Are UFO's advanced military vehicle
Why Pentagon & Navy Care About UFOs
We recently reported on the new guidelines for the Navy and already pointed out that this has nothing to do with the US military getting the idea that extraterrestrial spaceships visit us, as the TTSA in particular is tirelessly promoting . Things have always been seen that we cannot explain (straight away) and are largely based on misinterpretations of natural phenomena or conventional objects. This not only applies to things in the sky, but also, for example, observations of alleged unknown beings on land or in the water, which sometimes have a very banal origin. A recent example is "UFO reports" due to the Space X Starlink satellite launch, which confused many people. False interpretations of what people see in the sky and cannot explain themselves are essentially based on incomplete information and a lack of experience about how conventional phenomena and objects can appear, which ultimately leads to confusion.
This can happen to everyone, including pilots, if they observe things that they cannot immediately identify. Against this background, Professor Iain Boyd, former scientific advisor to the U.S. Luftwaffe, in a post on Phys.org, assumed that the Pentagon would like to avoid precisely this kind of confusion and better understand the background to the observations of unidentified objects in flight, which are made despite advanced technologies for identifying strange things in the sky. Because with all military missions you have the problem with such observations that you don't know what's behind it, is it friendly or hostile? Does it pose a threat or is it more neutral?
Boyd refers to the military term "situational awareness", that is, the "situation awareness", which includes the complete understanding of the environment in which military operations take place and what is in it. An unidentified object is a gap in this understanding, which the pilots then try to close through inquiries to air traffic control. Boyd cites the highest number of UFO sightings (over 8,000 in 2014) and that documented incidents remained unsolved despite numerous witnesses and other records. He refers to the FLIR-Nimitz video, which, however, raises a few questions and, like the other FLIR videos, has been criticized (more on this elsewhere). In addition, the number of sightings has fallen sharply since 2015.
Reporting on observations of UFOs gives the military the opportunity to improve identification processes, says Boyd: "At least some of this work could be done by automated systems in the future, and possibly in real time if an incident occurs. Military vehicles - humvees, battleships, airplanes, and satellites - are detected by sensors. It is not only passive devices such as radio receivers, video cameras and infrared images, but also active systems such as radar, sonar and lidar. (...) Sensors can provide a wealth of information about UFOs, including range, speed, course, shape, size and temperature. With so much sensors and data, however, it is a challenge to bring the information together into something useful. However, the military is working harder on autonomy and artificial intelligence. One possible application of these new technologies could be to combine them to analyze all the many signals coming in from sensors, separating any observations that cannot be identified. In these cases, the system can even assign sensors to nearby vehicles or satellites in orbit to gather additional information in real time. Then it could put together an even more complete picture."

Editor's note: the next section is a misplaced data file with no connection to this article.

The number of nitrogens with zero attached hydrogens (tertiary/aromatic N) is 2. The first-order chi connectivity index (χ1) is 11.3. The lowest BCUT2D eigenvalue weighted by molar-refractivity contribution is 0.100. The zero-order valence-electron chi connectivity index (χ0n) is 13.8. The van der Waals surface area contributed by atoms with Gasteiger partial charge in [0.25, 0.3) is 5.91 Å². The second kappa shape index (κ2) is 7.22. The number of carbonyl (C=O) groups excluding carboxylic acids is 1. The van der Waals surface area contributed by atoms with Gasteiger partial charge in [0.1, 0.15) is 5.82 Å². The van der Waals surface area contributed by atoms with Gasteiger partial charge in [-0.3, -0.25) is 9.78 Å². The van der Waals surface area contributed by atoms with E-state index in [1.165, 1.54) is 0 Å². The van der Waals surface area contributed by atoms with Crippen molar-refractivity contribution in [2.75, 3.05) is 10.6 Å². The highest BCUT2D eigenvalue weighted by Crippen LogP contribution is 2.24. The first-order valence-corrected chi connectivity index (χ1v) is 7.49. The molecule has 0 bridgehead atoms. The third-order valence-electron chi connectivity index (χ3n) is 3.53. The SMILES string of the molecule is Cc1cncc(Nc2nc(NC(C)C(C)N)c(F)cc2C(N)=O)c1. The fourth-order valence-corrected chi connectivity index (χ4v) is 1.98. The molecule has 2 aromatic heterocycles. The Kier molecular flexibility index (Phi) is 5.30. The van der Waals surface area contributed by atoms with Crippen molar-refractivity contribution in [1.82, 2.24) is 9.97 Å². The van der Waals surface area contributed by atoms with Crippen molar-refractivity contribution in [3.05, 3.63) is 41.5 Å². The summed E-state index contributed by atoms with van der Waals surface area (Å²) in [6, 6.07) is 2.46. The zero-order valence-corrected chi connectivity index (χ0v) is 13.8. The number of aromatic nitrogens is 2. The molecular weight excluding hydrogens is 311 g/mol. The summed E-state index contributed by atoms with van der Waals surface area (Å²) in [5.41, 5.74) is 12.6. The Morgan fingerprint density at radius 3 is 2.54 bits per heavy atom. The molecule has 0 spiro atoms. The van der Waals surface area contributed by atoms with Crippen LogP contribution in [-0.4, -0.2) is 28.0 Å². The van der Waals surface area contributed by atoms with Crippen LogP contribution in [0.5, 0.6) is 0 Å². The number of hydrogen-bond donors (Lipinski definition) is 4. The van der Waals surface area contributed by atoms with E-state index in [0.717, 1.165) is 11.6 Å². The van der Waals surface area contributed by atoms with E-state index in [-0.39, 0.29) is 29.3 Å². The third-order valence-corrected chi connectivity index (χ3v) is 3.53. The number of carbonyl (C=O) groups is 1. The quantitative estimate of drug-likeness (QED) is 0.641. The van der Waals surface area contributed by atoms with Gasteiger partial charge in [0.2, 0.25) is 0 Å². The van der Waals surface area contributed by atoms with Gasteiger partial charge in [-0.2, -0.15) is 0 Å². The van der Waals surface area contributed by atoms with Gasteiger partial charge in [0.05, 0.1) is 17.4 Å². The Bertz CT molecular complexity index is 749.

The aim is to draw as complete a picture of the observed objects as possible in order to remove the 'U' for unidentified from 'UFO' and replace it with an 'I' for identified. Successful use of intelligent systems for identification, however, requires appropriate programming and weighing of available data, which in turn requires an appropriate understanding of UFO observations.
According to Boyd, "... The Navy's new approach to reporting UFO encounters is a good first step. This can eventually lead to a comprehensive, fully integrated approach to object identification, where the data from many sensors is merged through the application of artificial intelligence and autonomy. Only then will there be fewer and fewer UFOs in the sky - because they are no longer unknown."
Boyd's core statement is a purely military-based view of UFO observations and the resulting need to better identify underlying natural phenomena and objects in order to minimize misinterpretations as far as possible. But not only image recognition algorithms are still flawed in object recognition, as Boyd mentions, but new systems in particular can be prone to errors at the beginning, as is suspected to be a cause in connection with the most recently discussed pilot sightings using radar.
Another problem with the automated identification of conventional objects and phenomena is the various ways in which they appear and the different conditions under which they can be perceived. This makes it difficult to clearly delimit and delimit the automated identification, especially in the case of purely subjective observations. This shows the long efforts of UFO research to develop test schemes or expert systems to identify misinterpreted conventional objects that have reached their respective limits. In addition, new objects or phenomena appear again and again as stimuli, which even experienced case investigators initially confuse, until their true nature is recognized.
Why is the Pentagon interested in UFOs?
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